SAN FRANCISCO (AP) — Cars traveling on San Francisco's famously crooked Lombard Street should face tolls to ease crushing congestion generated by the millions of tourists who visit it annually, a city supervisor said Thursday.
Supervisor Mark Farrell made his proposal after a transportation authority report recommended studying the idea because of lines of vehicles that often stretch three blocks as motorists wait to drive down the curvy, 600-foot street in a residential neighborhood. His district includes the street.
The street attracts about 2 million tourists a year, with up to 17,000 people visiting each weekend by car or on foot during busy summer weekends.
"There's people climbing on roofs to take selfies, they're walking down the middle of the street. They're standing right at the bottom trying to get a selfie looking up the street," said Jess Montejano, a spokesman for Farrell.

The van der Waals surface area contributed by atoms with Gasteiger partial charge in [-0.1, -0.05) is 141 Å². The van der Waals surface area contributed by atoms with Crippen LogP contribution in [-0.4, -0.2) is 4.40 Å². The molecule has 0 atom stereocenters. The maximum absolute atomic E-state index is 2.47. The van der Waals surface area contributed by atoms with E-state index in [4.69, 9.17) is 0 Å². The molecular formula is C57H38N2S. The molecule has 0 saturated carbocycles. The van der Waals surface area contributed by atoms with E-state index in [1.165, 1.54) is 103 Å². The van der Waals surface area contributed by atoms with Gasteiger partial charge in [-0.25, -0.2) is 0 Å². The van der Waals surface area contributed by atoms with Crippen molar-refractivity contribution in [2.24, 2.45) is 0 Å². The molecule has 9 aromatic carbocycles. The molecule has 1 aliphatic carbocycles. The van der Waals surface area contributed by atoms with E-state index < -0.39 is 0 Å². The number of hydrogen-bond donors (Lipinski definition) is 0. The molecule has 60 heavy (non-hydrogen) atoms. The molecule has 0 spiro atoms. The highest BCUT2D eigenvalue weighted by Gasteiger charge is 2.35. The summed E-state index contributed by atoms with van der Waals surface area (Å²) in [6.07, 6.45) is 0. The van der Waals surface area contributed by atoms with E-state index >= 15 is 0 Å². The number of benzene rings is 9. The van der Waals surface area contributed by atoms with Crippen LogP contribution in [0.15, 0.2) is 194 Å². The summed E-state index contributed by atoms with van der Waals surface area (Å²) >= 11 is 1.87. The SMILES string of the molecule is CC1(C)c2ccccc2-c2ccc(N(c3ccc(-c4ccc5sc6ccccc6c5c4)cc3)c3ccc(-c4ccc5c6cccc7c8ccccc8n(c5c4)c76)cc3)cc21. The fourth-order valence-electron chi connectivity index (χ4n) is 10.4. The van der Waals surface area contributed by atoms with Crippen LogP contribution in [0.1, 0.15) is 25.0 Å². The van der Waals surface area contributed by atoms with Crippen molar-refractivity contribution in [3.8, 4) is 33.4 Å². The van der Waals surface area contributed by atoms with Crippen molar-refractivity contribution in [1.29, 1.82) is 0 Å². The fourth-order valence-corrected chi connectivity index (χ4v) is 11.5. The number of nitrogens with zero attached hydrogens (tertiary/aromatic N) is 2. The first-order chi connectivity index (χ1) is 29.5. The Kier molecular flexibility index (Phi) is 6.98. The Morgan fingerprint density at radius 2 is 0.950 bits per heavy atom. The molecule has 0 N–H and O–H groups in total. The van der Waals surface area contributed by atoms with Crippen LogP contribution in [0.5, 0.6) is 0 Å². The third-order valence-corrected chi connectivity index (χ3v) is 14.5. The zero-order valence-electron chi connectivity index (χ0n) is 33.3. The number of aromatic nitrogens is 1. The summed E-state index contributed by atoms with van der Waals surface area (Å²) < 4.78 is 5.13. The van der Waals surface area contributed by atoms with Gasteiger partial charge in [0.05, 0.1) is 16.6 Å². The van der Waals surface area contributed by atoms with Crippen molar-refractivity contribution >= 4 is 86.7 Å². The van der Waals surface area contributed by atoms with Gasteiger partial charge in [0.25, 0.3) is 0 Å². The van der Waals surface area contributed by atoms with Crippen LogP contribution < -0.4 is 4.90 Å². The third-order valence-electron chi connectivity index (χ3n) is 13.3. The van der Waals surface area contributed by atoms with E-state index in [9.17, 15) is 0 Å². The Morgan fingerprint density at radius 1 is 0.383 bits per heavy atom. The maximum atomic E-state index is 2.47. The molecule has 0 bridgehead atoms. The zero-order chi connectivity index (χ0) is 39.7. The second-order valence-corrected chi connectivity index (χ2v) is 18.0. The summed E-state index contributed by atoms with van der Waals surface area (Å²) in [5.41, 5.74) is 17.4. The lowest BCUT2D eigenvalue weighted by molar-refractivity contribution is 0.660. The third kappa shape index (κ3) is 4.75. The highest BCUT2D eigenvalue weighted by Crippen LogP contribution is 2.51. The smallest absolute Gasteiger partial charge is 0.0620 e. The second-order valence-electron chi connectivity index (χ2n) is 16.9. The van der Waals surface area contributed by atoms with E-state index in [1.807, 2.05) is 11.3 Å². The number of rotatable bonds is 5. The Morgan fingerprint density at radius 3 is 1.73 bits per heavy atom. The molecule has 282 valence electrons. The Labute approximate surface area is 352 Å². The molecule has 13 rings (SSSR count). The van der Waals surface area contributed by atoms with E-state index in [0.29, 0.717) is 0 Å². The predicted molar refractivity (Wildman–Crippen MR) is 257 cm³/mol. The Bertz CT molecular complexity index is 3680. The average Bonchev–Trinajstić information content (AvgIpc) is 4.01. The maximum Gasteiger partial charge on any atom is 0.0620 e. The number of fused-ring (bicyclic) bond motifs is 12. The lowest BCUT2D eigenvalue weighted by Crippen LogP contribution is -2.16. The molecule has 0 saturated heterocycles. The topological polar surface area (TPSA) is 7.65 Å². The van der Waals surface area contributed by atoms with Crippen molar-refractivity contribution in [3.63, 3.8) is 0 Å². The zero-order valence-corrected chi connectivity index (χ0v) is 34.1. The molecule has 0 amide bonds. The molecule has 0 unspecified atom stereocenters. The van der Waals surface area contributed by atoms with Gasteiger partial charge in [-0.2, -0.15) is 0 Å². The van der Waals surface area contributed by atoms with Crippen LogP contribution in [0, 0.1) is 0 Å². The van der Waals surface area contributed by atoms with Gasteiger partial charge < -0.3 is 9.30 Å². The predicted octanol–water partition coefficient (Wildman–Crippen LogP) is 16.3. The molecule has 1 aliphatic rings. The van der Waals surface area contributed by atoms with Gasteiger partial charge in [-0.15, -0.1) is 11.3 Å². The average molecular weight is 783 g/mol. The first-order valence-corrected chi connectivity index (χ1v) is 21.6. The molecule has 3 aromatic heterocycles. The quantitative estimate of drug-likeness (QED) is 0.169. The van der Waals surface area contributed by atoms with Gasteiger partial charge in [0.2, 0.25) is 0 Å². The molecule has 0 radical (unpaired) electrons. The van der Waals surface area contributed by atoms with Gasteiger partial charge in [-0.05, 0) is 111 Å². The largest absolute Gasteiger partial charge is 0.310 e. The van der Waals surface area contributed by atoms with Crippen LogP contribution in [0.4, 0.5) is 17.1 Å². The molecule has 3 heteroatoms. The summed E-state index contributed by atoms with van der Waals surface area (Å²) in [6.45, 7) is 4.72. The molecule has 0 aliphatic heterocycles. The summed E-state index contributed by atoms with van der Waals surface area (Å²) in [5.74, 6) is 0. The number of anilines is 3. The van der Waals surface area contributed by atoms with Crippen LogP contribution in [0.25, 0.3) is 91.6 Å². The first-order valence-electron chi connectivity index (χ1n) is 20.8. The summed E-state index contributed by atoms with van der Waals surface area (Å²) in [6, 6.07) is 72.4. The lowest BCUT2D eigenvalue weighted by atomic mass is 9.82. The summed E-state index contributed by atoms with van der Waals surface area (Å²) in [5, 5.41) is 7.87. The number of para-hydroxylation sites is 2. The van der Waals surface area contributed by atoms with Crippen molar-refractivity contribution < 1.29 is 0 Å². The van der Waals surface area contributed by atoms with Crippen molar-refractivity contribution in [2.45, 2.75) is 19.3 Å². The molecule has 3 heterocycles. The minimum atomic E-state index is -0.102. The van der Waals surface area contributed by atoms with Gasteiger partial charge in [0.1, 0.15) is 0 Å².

The San Francisco County Transportation Authority report envisions an electronic system to collect tolls and keep track of cars that have made reservations to travel Lombard Street on certain days at specific times. Residents who live on the street would be exempt.
Driving the street without a reservation would cost motorists more, the report said.
California state lawmakers and Gov. Jerry Brown would have to approve legislation authorizing San Francisco's city government to assess a toll.
State Sen. Scott Wiener, D-San Francisco, will work on the proposal, Wiener's office said.
Tolls are common in San Francisco and other U.S. cities for bridges and highways.
The transportation authority could find no other examples of U.S. cities levying street tolls.